EAST RUTHERFORD, N.J.  -- Roger Lewis Jr. made a spectacular catch to set up the winning 23-yard yard goal by Aldrick Rosas in overtime and the New York Giants responded from weeks of adversity to beat the AFC West-leading Kansas City Chiefs 12-9 on a blustery, cold Sunday.

The win snapped a three-game losing streak for the Giants (2-8) and sent the Chiefs (6-4) to their fourth loss in five games.

The winning kick came two plays after Lewis was yanked to the ground on a deep pass from Eli Manning, but still caught the ball while flat on his back for a 34-yard completion on a fourth-down heave. Had he not caught it, flags flew for pass interference.

It was an unexpected was for a team that came into the game in turmoil, with questions about the future of coach Ben McAdoo and many wondering whether the Giants had quit in one-sided losses to the Rams and then the winless 49ers in the past two weeks.

Few expected them to beat the Chiefs, especially with Andy Reid's record coming off a bye week. He was 16-2.

The Giants not only won, they intercepted Alex Smith twice, setting up their first nine points. Orleans Darkwa scored on a 1-yard run after Damon Harrison's interception. Rosas, who missed the extra point after the Darkwa TD, kicked a 26-yard field goal to give the Giants a short-lived 9-6 lead with 1:38 left in regulation after Janoris Jenkins' interception.

With one time out, Smith drove the Chiefs 69 yards in nine plays, the big shot a 32-yard pass to tight end Travis Kelce. Harrison Butker tied the game with a 23-yard field goal - his third short one - with :01 left in regulation. The drive was kept alive when Jenkins' interception was nullified by a pass interference penalty against him.

McAdoo pulled out every trick in his book, using a fake punt; a halfback option that was intercepted; an odd formation with his tackles lined up 5 yards wide; and then the decision to go on fourth-and-5 from the Chiefs 36 with just over two minutes to play.

The Giants took the lead early in the second quarter after defensive tackle Harrison intercepted a deflected shovel pass and returned it to the Kansas City 26-yard line. Led by DT Robert Thomas' blocking, Darkwa scored from 1 yard after Marcus Peters was called for pass interference in the end zone.

Rosas, who had missed a field goal in each of the last four games, had his extra point pushed wide right by the wind.

Kansas City cut the lead in half on the next series, driving 61 yards in more than nine minutes. Butker ended up with his first 31-yard field goal.

GIANTS RESPOND

The Giants' unexpected performance came less than a week after co-owners John Mara and Steve Tisch said the embattled McAdoo would remain in charge through at least the end of the season. Days later, McAdoo and his team held what he termed "a brutally honest" team meeting in which mistakes and lack of effort plays were shown for all to see after the two losses by a combined 82-38 margin.

INACTIVES

The Giants were missing two key starters. WR Sterling Shepard was out after having a career game against San Francisco, making 11 catches for 142 yards. He was added to the injury report Saturday with an illness and could not play. CB Eli Apple was at home with his mother, who had brain surgery on Thursday. "He's My best friend, my nurse and part time ninja," Annie Apple tweeted Sunday morning. ...Thanks for being my side every step of the way."

UP NEXT

Chiefs: Host Buffalo next Sunday.

Giants: at Washington on Thanksgiving night.

Dolphins lose 30-20 to Bucs, continue sinking in AFC East

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Dolphins lose 30-20 to Bucs, continue sinking in AFC East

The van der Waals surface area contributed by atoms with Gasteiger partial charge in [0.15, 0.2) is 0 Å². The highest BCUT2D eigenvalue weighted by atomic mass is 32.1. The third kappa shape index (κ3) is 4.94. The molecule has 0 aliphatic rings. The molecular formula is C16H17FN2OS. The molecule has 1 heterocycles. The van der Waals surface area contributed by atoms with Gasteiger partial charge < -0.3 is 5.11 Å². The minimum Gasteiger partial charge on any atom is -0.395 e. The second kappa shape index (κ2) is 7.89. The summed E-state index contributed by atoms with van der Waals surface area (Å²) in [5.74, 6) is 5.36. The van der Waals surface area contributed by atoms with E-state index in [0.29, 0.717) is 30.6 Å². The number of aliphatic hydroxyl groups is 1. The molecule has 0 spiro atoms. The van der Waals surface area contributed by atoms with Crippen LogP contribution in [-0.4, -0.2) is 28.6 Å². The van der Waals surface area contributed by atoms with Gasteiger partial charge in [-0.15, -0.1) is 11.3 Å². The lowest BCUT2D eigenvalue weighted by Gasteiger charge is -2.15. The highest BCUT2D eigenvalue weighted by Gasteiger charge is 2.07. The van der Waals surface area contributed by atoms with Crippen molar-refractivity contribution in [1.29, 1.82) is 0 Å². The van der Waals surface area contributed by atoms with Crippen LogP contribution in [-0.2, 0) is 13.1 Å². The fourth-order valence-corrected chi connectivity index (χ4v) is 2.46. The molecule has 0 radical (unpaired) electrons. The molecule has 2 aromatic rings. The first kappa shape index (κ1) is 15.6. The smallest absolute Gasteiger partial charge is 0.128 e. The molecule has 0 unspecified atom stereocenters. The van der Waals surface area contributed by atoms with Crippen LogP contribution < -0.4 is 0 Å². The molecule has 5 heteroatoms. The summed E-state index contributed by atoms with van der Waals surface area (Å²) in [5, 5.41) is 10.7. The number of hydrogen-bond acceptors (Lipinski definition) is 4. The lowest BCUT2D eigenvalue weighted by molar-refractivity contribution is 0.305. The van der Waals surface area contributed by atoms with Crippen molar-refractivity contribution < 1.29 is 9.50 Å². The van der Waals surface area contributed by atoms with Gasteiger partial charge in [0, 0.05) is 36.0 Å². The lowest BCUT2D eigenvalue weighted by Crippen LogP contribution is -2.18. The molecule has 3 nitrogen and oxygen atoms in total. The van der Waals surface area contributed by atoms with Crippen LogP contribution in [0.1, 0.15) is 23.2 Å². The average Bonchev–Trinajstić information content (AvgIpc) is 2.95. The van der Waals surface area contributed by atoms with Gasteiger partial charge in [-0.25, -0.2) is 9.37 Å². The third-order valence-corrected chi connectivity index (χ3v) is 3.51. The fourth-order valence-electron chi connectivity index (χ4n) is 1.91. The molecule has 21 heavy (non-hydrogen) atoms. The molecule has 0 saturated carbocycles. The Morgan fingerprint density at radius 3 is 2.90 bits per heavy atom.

MIAMI GARDENS, Fla. -- Ryan Fitzpatrick threw for 275 yards and two touchdowns, Patrick Murray kicked a 35-yard field goal with four seconds remaining and the Tampa Bay Buccaneers snapped a six-game road slide by topping the penalty-prone Miami Dolphins 30-20 on Sunday.

O.J. Howard and DeSean Jackson caught those scoring throws for the Buccaneers, who outscored Miami 17-0 in the second quarter.

They also stuffed three straight 1-yard-to-go runs by the Dolphins at the Tampa Bay 34 in the fourth quarter, forcing a turnover on downs on a day where Miami had more mistakes than points.

Miami (4-6) tied the game at 20-20 on a 61-yard touchdown pass from Matt Moore to Kenny Stills with 3 minutes left. Fitzpatrick coolly moved the Buccaneers 58 yards on the ensuing drive, and Murray delivered what essentially was the winner.

Adarius Glanton got a bonus touchdown for Tampa Bay (4-6) on the final play, when the Dolphins' lateral-filled last-ditch attempt at a kickoff return turned into a Bucs' score.

Jay Cutler threw three first-half interceptions and didn't play in the second half because of what the Dolphins said was diagnosed as a concussion. Moore went 17 of 28 for 282 yards and the touchdown in relief, but Miami couldn't overcome five turnovers and 17 penalties - one shy of the franchise all-time record.

Stills caught seven passes for 180 yards, and Jarvis Landry had six catches for 95 yards and another touchdown for Miami, which has lost four straight for the first time since 2013.

A pair of short drives gave the Bucs control in that big second quarter. Howard's score came on a two-play, 6-yard drive after an interception, and Jackson's score capped a four-play, 37-yard drive following a Miami fumble.

BIG PLAYS

The Dolphins had their three longest passing plays of the season - the 61-yard touchdown pass to Stills, a 49-yarder to Landry and another 45-yard strike to Stills. Before Sunday, Miami's longest pass play was a 36-yard throw from Cutler to Stills against the Jets on Oct. 22.

INJURIES

Buccaneers: RG Evan Smith left in the first half and was diagnosed with a concussion.

Dolphins: Besides Cutler's concussion, the Dolphins lost RG Jermon Bushrod in the third quarter to a left foot injury. LB Chase Allen, who started in place of Rey Maualuga - who was arrested early Saturday in a dispute over a bar tab and quickly waived by the Dolphins - also was evaluated for a concussion in the second half. LB Stephone Anthony had a knee injury, the specifics of which were not announced.

PLENTY OF BIRTHDAYS

Howard, the Bucs' rookie tight end, celebrated his 23rd birthday Sunday. For the Dolphins, CB Cordrea Tankersley turned 24 and DE Terrence Fede turned 26.

UP NEXT

Buccaneers: Visit Atlanta on Nov. 26, the second game in a three-week stretch of road contests.

Dolphins: Visit New England on Nov. 26, the start of a three-week stretch where Miami will see the Patriots twice.